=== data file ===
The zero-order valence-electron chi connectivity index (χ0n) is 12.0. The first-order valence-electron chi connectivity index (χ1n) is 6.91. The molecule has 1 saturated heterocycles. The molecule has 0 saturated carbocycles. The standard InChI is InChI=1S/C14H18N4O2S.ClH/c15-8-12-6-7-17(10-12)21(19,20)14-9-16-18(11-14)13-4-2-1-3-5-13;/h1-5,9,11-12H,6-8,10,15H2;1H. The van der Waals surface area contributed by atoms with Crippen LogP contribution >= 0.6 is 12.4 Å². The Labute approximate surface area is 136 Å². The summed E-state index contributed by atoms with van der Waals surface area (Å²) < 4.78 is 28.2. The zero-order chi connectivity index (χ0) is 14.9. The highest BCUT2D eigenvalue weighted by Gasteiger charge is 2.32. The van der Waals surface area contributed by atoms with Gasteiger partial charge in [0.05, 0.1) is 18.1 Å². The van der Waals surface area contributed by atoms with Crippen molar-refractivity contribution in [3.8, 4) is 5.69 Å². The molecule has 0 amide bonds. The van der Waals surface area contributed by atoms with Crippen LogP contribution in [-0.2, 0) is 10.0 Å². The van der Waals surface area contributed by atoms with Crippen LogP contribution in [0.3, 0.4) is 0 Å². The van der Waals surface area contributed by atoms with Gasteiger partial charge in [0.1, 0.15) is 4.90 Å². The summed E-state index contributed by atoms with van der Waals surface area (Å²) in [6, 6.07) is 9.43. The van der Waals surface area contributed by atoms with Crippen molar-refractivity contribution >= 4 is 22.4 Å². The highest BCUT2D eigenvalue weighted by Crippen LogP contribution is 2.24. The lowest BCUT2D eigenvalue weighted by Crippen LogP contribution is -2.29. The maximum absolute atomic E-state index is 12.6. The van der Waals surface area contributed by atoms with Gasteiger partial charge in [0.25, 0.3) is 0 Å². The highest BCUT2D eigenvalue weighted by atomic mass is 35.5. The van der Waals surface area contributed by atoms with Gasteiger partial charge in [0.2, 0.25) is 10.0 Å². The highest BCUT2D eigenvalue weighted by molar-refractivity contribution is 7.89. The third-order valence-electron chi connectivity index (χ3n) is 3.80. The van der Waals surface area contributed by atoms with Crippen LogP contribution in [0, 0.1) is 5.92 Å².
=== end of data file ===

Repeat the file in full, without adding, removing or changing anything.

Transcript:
The zero-order valence-electron chi connectivity index (χ0n) is 12.0. The first-order valence-electron chi connectivity index (χ1n) is 6.91. The molecule has 1 saturated heterocycles. The molecule has 0 saturated carbocycles. The standard InChI is InChI=1S/C14H18N4O2S.ClH/c15-8-12-6-7-17(10-12)21(19,20)14-9-16-18(11-14)13-4-2-1-3-5-13;/h1-5,9,11-12H,6-8,10,15H2;1H. The van der Waals surface area contributed by atoms with Crippen LogP contribution >= 0.6 is 12.4 Å². The Labute approximate surface area is 136 Å². The summed E-state index contributed by atoms with van der Waals surface area (Å²) < 4.78 is 28.2. The zero-order chi connectivity index (χ0) is 14.9. The highest BCUT2D eigenvalue weighted by Gasteiger charge is 2.32. The van der Waals surface area contributed by atoms with Gasteiger partial charge in [0.05, 0.1) is 18.1 Å². The van der Waals surface area contributed by atoms with Crippen molar-refractivity contribution in [3.8, 4) is 5.69 Å². The molecule has 0 amide bonds. The van der Waals surface area contributed by atoms with Crippen LogP contribution in [-0.2, 0) is 10.0 Å². The van der Waals surface area contributed by atoms with Crippen LogP contribution in [0.3, 0.4) is 0 Å². The van der Waals surface area contributed by atoms with Gasteiger partial charge in [0.1, 0.15) is 4.90 Å². The summed E-state index contributed by atoms with van der Waals surface area (Å²) in [6, 6.07) is 9.43. The van der Waals surface area contributed by atoms with Crippen molar-refractivity contribution >= 4 is 22.4 Å². The highest BCUT2D eigenvalue weighted by Crippen LogP contribution is 2.24. The lowest BCUT2D eigenvalue weighted by Crippen LogP contribution is -2.29. The maximum absolute atomic E-state index is 12.6. The van der Waals surface area contributed by atoms with Gasteiger partial charge in [0.25, 0.3) is 0 Å². The highest BCUT2D eigenvalue weighted by atomic mass is 35.5. The van der Waals surface area contributed by atoms with Gasteiger partial charge in [0.2, 0.25) is 10.0 Å². The highest BCUT2D eigenvalue weighted by molar-refractivity contribution is 7.89. The third-order valence-electron chi connectivity index (χ3n) is 3.80. The van der Waals surface area contributed by atoms with Crippen LogP contribution in [0, 0.1) is 5.92 Å².